National Popcorn Poppin Month
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When is "National Popcorn Poppin Month"?
The whole month of October is celebrated as
National Popcorn Poppin Month.

Why was the month of October chosen?
Because of the popcorn harvest which takes place each fall in the Midwest.

What type of holiday is this?
This holiday is a Food Holiday.

What is this Holiday for & how is it celebrated?
This holiday is for poppin up some popcorn and enjoying this great simple snack that has been popular for thousands of years.

Origin of this Holiday?
This holiday became "official" in 1999, when then Secretary of Agriculture Dan Glickman proclaimed October as National Popcorn Poppin’ Month.

What is popcorn?
Popcorn or popping corn is a type of corn which explodes from the kernel and puffs up when heated. Special varieties are grown to give improved popping yield. Some wild types will pop, but the cultivated strain is Zea mays averta, which is a special kind of flint corn. The process of making popcorn was first discovered by Native Americans thousands of years ago.

Popcorn History
Popcorn was first discovered by the native Americans, who believed that the popping noise was that of an angry god who escaped the kernel.  Popcorn was very popular in the 1890s, until World War I. As corn crops became more depleted during this war, nuts were used instead of corn. During the Depression, popcorn was a luxury at 5-10 cents a bag. When some of the other businesses failed, the popcorn business thrived. An example is "an Oklahoma banker who went broke when his bank failed, bought a popcorn machine, and started a business in a small store near a theater. After a couple of years, his popcorn business made enough money to buy back three of the farms he'd lost." During World War II, Americans ate three times more popcorn than they had before because of the sugar that was going overseas.

Popcorn Capital of the world?
At least six localities (all in the United States of America) claim to be the "Popcorn Capital of the World": Valparaiso, Indiana; Van Buren, Indiana; Marion, Ohio; Ridgway, Illinois; Schaller, Iowa; and North Loup, Nebraska.

Popcorn Production
According to the USDA, most of the maize used for popcorn production is specifically planted for this purpose; most is grown in Nebraska and Indiana, with increasing area in Texas.

Official State Snack Food
As the result of an elementary school project, popcorn became the official state snack food of Illinois.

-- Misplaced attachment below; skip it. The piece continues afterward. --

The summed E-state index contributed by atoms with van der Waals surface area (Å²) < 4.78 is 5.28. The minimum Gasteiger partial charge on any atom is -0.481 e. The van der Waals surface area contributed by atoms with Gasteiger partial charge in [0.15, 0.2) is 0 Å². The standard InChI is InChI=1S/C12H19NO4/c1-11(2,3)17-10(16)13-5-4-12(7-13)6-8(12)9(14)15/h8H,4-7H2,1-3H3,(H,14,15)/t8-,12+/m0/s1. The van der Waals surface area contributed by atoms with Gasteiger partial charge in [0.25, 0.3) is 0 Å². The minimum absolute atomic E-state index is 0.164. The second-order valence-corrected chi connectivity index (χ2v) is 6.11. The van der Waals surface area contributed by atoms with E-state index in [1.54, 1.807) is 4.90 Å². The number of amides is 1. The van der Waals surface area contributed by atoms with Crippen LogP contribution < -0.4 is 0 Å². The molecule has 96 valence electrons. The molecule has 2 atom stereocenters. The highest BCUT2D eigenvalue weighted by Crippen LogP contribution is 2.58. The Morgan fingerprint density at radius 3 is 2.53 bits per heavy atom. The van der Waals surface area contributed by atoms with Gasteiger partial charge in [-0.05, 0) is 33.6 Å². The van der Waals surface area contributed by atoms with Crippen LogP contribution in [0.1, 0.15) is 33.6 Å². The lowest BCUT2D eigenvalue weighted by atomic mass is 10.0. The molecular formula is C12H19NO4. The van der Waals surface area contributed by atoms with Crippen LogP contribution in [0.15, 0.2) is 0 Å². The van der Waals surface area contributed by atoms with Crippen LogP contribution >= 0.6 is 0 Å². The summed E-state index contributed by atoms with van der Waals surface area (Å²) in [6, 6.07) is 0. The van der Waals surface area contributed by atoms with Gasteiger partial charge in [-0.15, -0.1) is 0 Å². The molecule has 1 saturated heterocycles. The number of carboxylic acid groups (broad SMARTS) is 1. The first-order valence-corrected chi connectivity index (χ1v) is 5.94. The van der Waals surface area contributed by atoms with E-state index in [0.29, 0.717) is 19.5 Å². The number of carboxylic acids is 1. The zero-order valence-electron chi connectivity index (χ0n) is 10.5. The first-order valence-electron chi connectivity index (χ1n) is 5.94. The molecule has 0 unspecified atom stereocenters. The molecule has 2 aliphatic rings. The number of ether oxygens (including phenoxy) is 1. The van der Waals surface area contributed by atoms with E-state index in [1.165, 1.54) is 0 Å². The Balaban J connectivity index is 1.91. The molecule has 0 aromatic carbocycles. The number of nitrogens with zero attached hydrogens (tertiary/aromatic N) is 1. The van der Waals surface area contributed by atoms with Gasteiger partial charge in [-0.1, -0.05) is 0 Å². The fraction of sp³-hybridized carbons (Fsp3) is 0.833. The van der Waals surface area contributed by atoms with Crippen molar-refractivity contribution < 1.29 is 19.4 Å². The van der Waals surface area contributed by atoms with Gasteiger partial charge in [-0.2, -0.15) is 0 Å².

Most Popular Brands of Popcorn
Some of the most popular brands of popcorn today are Orville Redenbacher's, Pop Secret, Act II, Jolly Time, and private label brands.

As a food
Popcorn is usually served salted or sweetened. In North America, it is traditionally served salted, although a sweetened version, generally called caramel corn, is also commonly available. In the United Kingdom, ready-made popcorn is available either salted or simply sweetened with sugar, both varieties being equally popular. Toffee (i.e. caramel) popcorn is also available, but tends to be more expensive. Popcorn is a popular snack at sporting events and in cinemas, where it has been served since 1912. Although small quantities can be popped in a stovetop kettle in a home kitchen, commercial sale of freshly popped popcorn is done with the help of specially designed popcorn machines, which were originally invented in Chicago, Illinois by Charles Cretors in 1885. Cretors successfully introduced his invention at the Columbian Exposition in 1893. At this same world's fair, F.W. Rueckheim introduced the first caramel corn; his brother, Louis, slightly altered the recipe and introduced it as Cracker Jack popcorn in 1896.

Popcorn Balls at Halloween have long been a tradition that is served at most all Halloween parties. In the early years of Trick-or-treating, homemade popcorn balls were given to the trick-or-treaters who knocked on the door. Homemade treats are now only accepted from family members and only packaged treats are the norm.
Popcorn Balls are traditional at all fall holidays, even Thanksgiving.

see Traditional Halloween Foods
see Traditional Thanksgiving Foods
see Native American Food

How can I Celebrate this holiday?


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